Many women who lived through the Second World War believed it heralded new status and opportunities, but scholars have argued that very little changed. How can these interpretations be reconciled? Making the Best of It examines the ways in which gender and other identities intersected to shape the experiences of female Canadians and Newfoundlanders during the war. The contributors to this thoughtful collection consider mainstream and minority populations, girls and women, and different parts of Canada and Newfoundland. They reassess topics such as women in the military and in munitions factories, and tackle entirely new subjects such as wartime girlhood in Quebec.
Collectively, these essays broaden the scope of what we know about the changes the war wrought in the lives of Canadian women and girls, and address wider debates about memory, historiography, and feminism.
Introduction: Community, Memory, and Historical Precedent / Sarah Glassford and Amy Shaw
Part 1: Women, Children, and the War
1 The Small Spaces of Childhood: Learning How to Feel in Atlantic Canada, 1939–45 / Barbara Lorenzkowski
2 Fostering Friendships: Canadian Girlhood and the Evacuation of British Children to Canada / Claire L. Halstead
3 Casualties of War: Children, Mothers, and Wartime Day Nurseries / Lisa Pasolli
4 Civic Identities in Conflict: Montreal's Anglophone and Francophone Private School Girls / Lisa Moore
Part 2: Women and the War at Home
5 “A Token Jew Everywhere”: Canadian Jewish Women on the Home Front / Jennifer Shaw
6 Shopping to Win the War: Female Consumers and Canada’s Home Front / Graham Broad
7 Mrs. Consumer Goes to War: The Consumer Branch and Economic Policy Making / Joseph Tohill
Part 3: Women and Overseas Humanitarian Work
8 Responding to “War’s Havoc”: The Relief Work of Mennonite Women / Marlene Epp
9 “It Keeps Our Spirits Up”: Emotional Labour and Resilience in the Canadian Red Cross Corps Overseas Detachment, 1943–47 / Sarah Glassford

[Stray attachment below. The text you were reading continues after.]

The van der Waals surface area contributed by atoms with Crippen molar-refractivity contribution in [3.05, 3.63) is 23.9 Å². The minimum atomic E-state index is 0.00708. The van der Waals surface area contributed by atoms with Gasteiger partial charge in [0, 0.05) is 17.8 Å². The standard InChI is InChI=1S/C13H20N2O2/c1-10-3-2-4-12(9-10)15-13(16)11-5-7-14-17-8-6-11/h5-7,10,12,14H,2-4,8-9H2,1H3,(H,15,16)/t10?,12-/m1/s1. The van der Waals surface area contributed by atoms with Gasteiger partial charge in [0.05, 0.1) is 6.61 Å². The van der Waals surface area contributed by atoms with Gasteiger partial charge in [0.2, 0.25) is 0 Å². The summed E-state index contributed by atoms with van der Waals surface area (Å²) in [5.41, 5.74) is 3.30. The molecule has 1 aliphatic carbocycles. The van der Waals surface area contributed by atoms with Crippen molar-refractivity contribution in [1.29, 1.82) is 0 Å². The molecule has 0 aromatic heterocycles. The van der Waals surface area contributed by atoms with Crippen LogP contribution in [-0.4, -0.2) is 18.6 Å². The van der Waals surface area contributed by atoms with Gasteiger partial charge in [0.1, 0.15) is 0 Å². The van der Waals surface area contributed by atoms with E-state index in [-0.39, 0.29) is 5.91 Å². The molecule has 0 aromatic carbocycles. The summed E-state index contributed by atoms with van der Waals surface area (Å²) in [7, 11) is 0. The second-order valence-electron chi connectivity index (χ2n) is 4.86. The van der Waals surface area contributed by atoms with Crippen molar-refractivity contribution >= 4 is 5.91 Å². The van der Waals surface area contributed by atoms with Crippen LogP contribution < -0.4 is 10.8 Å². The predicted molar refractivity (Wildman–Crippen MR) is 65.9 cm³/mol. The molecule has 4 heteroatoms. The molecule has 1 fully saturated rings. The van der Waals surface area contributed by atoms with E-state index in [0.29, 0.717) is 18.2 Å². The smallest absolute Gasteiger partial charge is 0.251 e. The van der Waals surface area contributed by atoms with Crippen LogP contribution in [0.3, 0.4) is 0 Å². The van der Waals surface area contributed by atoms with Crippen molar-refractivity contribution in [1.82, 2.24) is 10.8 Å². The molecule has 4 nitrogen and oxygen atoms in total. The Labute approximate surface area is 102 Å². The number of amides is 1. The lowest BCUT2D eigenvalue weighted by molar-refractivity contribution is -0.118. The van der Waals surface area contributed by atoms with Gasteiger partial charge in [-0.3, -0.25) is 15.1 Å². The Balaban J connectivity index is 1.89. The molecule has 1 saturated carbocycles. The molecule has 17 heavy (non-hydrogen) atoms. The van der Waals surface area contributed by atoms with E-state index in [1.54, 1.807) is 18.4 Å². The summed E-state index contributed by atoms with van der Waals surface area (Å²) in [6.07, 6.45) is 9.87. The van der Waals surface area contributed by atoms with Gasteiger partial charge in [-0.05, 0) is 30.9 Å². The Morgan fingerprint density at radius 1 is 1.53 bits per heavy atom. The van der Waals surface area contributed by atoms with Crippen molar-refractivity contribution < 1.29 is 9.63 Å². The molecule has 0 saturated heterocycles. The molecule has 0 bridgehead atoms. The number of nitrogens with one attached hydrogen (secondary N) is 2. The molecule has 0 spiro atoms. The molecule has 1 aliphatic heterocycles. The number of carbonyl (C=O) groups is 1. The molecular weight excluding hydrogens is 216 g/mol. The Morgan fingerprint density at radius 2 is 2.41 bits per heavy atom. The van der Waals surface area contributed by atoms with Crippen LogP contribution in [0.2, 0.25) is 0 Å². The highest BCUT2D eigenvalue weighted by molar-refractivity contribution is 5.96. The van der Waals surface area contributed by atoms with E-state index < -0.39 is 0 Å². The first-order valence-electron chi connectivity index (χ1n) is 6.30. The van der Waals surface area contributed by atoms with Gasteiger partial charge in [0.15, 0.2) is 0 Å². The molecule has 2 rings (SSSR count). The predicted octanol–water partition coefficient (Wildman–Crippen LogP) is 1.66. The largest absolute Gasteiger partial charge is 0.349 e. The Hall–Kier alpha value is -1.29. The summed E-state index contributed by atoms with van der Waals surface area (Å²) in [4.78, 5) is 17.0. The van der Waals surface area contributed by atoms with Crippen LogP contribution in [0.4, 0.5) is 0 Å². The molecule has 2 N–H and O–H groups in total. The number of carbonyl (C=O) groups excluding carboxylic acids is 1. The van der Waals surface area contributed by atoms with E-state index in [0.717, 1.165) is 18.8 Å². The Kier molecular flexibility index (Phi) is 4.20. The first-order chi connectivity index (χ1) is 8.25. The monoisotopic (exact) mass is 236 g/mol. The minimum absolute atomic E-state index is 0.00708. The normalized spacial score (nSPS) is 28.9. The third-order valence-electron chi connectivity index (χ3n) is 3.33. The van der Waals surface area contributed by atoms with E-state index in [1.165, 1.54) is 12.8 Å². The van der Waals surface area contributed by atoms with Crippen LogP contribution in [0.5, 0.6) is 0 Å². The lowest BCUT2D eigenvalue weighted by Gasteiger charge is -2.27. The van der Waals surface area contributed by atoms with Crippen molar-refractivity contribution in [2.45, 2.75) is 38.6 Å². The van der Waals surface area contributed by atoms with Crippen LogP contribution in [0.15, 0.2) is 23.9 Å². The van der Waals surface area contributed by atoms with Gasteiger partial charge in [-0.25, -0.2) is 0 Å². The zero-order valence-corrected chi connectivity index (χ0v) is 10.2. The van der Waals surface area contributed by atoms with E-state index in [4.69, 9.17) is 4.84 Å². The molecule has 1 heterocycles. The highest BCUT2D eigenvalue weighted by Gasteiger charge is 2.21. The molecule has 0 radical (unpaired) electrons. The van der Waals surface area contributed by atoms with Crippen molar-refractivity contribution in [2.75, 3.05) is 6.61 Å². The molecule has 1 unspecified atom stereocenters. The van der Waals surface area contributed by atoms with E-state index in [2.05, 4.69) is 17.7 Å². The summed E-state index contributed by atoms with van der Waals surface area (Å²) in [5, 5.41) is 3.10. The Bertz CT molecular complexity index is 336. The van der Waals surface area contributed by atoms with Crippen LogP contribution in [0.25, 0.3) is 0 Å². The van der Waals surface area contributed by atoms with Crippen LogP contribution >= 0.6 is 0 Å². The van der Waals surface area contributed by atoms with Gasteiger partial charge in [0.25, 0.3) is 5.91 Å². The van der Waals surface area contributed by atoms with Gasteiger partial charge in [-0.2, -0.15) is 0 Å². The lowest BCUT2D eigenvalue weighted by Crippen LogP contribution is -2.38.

Part 4: Women in Wartime Nursing, Paid War Work, and the Armed Forces
10 “War Comes to Labrador”: Nursing on the Home Front / Heidi Coombs
11 They Died so That Men May Fight: Depictions of Female Military War Dead / Sarah Hogenbirk
12 “Keep Your Mind on Your Job”: Women Workers, Beauty Culture, and Dangerous Bodies in the Wartime Industrial Workplace / Sarah Van Vugt
Conclusion: Making the Best of It / Sarah Glassford and Amy Shaw
Selected Bibliography; Index
Sarah Glassford is a social historian and an archivist in the Leddy Library at the University of Windsor. She is the author of Mobilizing Mercy: A History of the Canadian Red Cross, and coeditor of A Sisterhood of Suffering and Service: Women and Girls of Canada and Newfoundland during the First World War. Amy Shaw is an associate professor in the Department of History at the University of Lethbridge and a research associate with the Laurier Centre for Military, Strategic, and Disarmament Studies. She is the author of Crisis of Conscience: Conscientious Objection in Canada during the First World War and coeditor of A Sisterhood of Suffering and Service: Women and Girls of Canada and Newfoundland during the First World War.
Contributors: Graham Broad, Heidi Coombs, Marlene Epp, Claire L. Halstead, Sarah Hogenbirk, Barbara Lorenzkowski, Lisa Moore, Lisa Pasolli, Jennifer Shaw, Joseph Tohill, Sarah Van Vugt
"[T]his is a very useful study, one in which the authors make full use of British and American research, and the bibliography alone will make it invaluable."
~J.L. Granatstein, CHOICE Connect
"This collection [of essays] importantly brings our attention to voices and perspectives that have excluded from World War II Canadian history and, in doing so, directs us to think further about areas that remain to be explored."
~Carol Acton, University of Waterloo, University of Toronto Quarterly